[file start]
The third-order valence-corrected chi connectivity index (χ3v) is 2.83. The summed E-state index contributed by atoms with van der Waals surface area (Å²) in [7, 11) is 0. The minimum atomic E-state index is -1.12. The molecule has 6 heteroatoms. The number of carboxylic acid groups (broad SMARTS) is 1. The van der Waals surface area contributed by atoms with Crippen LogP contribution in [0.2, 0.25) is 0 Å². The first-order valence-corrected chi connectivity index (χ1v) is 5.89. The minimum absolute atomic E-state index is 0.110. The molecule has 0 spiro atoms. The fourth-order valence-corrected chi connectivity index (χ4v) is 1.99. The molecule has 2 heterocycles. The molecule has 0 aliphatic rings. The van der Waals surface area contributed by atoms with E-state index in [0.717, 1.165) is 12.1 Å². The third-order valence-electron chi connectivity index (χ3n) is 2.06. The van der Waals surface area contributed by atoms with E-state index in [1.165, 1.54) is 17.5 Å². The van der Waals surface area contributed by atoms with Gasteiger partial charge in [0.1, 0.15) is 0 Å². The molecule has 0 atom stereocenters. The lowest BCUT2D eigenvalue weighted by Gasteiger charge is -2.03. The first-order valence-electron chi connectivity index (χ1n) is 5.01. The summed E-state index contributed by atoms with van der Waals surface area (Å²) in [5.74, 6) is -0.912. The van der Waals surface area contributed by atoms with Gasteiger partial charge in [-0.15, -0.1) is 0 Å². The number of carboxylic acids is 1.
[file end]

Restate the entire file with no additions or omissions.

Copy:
The third-order valence-corrected chi connectivity index (χ3v) is 2.83. The summed E-state index contributed by atoms with van der Waals surface area (Å²) in [7, 11) is 0. The minimum atomic E-state index is -1.12. The molecule has 6 heteroatoms. The number of carboxylic acid groups (broad SMARTS) is 1. The van der Waals surface area contributed by atoms with Crippen LogP contribution in [0.2, 0.25) is 0 Å². The first-order valence-corrected chi connectivity index (χ1v) is 5.89. The minimum absolute atomic E-state index is 0.110. The molecule has 0 spiro atoms. The fourth-order valence-corrected chi connectivity index (χ4v) is 1.99. The molecule has 2 heterocycles. The molecule has 0 aliphatic rings. The van der Waals surface area contributed by atoms with E-state index in [0.717, 1.165) is 12.1 Å². The third-order valence-electron chi connectivity index (χ3n) is 2.06. The van der Waals surface area contributed by atoms with E-state index in [1.165, 1.54) is 17.5 Å². The van der Waals surface area contributed by atoms with Gasteiger partial charge in [0.1, 0.15) is 0 Å². The molecule has 0 atom stereocenters. The lowest BCUT2D eigenvalue weighted by Gasteiger charge is -2.03. The first-order valence-electron chi connectivity index (χ1n) is 5.01. The summed E-state index contributed by atoms with van der Waals surface area (Å²) in [5.74, 6) is -0.912. The van der Waals surface area contributed by atoms with Gasteiger partial charge in [-0.15, -0.1) is 0 Å². The number of carboxylic acids is 1.